The history of Panama is fascinating, it was a province of Columbia until the beginning of the 20th century and de Vaudrey says, “The culture there is very cosmopolitan. The main influence is Spanish, but also seen there today is a strong diversity of cultures from around the world.”
It was at the time when the Spaniards first arrived in Isthmus that building a route between the Atlantic and Pacific oceans was first conceived. And then, the work on the Panama Canal began.
It’s not surprising that Turkey scores high on everyone’s list of favorite destinations. Istanbul always dazzles; that’s a given. Its unique combination of mystical ancient city and fashionable, modern metropolis wows honeymooners as well as all lovers of fascinating, exotic locales. Add on a visit to Cappadocia with its fairy chimneys and underground cities plus a jaunt to Bodrum’s seaside with its famed yachts and beaches. You’ll have an itinerary guaranteed to satisfy even your most discerning client’s palate.
The Black Forest is among Germany’s most iconic regions, and its name alone will conjure up images of cuckoo clocks, quaint villages and the legendary Black Forest cherry cake in your clients’ minds. But there’s a lot more to Baden-Württemberg: urbane and sophisticated Stuttgart with its lavish palaces and magnificent museums, elegant Baden-Baden’s spas, a sports-filled lake district and celebrated wine towns.
Rich in mineral water springs, Poland is a magnificent place for relaxation because of its numerous spa and wellness centers. Many of them are located in very picturesque surroundings, and they all provide high quality service. The treatment on offer is designed to bring relaxation, harmony and inner balance to clients.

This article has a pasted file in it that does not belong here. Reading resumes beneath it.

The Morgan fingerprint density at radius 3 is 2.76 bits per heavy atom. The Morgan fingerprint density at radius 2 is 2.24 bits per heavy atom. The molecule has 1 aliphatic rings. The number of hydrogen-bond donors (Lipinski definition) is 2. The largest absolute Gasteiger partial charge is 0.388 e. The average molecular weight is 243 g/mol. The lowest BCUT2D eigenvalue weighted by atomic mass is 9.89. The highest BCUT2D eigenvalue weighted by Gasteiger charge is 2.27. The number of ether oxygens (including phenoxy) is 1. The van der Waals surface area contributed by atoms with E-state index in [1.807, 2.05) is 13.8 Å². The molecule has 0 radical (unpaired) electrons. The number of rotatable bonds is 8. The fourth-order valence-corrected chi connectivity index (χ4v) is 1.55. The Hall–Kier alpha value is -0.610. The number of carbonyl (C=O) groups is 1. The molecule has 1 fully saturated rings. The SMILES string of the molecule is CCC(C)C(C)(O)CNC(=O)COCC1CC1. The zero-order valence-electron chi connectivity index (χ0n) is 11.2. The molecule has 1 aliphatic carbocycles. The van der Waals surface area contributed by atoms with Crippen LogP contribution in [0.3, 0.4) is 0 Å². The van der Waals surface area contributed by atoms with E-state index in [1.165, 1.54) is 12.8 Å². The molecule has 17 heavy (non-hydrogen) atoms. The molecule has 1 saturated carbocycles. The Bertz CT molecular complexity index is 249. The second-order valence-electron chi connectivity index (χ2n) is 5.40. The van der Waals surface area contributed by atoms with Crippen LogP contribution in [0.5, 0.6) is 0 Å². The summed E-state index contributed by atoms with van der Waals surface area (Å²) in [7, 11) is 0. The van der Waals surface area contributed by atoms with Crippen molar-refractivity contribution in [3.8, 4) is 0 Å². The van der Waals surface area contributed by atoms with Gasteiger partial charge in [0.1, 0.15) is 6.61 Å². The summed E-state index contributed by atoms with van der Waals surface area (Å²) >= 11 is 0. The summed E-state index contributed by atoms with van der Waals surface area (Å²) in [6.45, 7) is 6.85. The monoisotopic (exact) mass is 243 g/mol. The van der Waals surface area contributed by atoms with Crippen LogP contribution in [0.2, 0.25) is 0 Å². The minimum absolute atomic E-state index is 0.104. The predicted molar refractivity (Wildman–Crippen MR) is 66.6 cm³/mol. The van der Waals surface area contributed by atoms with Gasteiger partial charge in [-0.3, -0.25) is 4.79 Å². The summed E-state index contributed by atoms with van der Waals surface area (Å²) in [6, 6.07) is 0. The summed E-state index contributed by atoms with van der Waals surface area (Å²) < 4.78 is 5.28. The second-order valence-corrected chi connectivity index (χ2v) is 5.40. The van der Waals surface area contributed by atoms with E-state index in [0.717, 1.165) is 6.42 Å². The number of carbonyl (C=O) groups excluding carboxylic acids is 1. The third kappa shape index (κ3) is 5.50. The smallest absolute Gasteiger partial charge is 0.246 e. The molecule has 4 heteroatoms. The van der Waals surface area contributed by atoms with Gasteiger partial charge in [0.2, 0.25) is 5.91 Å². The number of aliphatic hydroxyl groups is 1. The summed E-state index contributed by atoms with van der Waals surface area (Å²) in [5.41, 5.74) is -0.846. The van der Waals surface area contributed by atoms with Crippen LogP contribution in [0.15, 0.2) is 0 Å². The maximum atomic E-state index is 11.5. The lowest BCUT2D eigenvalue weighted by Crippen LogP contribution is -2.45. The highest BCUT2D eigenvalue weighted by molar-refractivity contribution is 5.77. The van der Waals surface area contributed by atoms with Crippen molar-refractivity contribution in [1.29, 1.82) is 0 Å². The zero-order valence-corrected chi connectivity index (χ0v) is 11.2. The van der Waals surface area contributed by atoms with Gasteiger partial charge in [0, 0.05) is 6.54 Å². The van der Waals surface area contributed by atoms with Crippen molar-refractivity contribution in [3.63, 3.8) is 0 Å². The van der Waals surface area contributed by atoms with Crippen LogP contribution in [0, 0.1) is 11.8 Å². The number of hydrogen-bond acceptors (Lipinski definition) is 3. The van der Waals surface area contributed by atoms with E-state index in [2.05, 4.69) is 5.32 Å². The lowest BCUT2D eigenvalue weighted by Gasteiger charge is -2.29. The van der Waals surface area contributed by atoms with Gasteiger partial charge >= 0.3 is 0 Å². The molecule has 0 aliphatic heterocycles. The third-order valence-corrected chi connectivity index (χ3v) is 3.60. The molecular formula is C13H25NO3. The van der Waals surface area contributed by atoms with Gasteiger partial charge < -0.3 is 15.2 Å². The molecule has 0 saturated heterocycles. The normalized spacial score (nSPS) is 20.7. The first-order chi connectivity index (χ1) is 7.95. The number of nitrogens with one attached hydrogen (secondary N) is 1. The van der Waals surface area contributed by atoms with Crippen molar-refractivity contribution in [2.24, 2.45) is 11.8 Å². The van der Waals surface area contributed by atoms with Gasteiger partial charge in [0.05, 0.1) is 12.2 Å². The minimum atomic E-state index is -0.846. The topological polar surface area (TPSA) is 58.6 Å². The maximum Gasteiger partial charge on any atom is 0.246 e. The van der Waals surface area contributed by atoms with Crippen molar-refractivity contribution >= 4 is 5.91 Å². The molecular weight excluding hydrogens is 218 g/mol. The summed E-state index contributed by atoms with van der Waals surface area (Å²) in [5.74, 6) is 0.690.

There are many underground hot water springs in Poland: they can be found in three-quarters of Poland’s whole area. Poles appreciate the advantages coming from the construction of spa and wellness centers, as many towns are planning to design and build spas around their hot mineral water springs. The first historical mentions of hot water springs name villages in the Karkonosze Mountains, in southwest Poland, called Lower Silesia, such as Cieplice Slaskie (1137) and Ladek Zdrój (1241). In the 17th century, Polish Queen Marysienka, wife of John III Sobieski took baths there, and the radon water baths are said to have brought relief and warmth to the aching bones of the German Emperor, Wilhelm I.
Canada has it all -- magnificent craggy mountains, vast plains, stunning seashores and vibrant cities. And it is a lot easier to get to than Europe. For rail fans it offers one more attraction: great train routes that span the continent from Nova Scotia
The VIA Rail system is the perfect way for clients to explore the beauty of our northern neighbor. Most trains operate year-round, offering different experiences in all seasons. Most of the trains include panorama and dome cars for maximum viewing.
Because of its enormity and the diversity of its terrain, infrastructure and culture, travel to India can be an immensely rewarding experience for travelers, and a daunting one for travel planners. Despite its massive appeal, most travelers are not likely to book India on their own, which gives travel agents an incredible opportunity to assist them.
Mimi Campbell, a travel agent with Santa Barbara Travel Bureau has been to India only once, but that was enough for her to come away with a true appreciation for its vibrancy and the warmth of its people. “No matter what,” she says, “your clients are going to have an adventure and see and experience the real culture.” Campbell believes that India is a place for any traveler “who wants to see something out of his comfort zone and out of this world,” noting that her clients come back blown away, with stories of people who fed and cared for them, of spiritual awakenings and desires manifested as if by serendipity. Expect that not everything will go as planned, but know that this unpredictability and the good fortune that often follows is what “will ultimately be the things that travelers remember most.”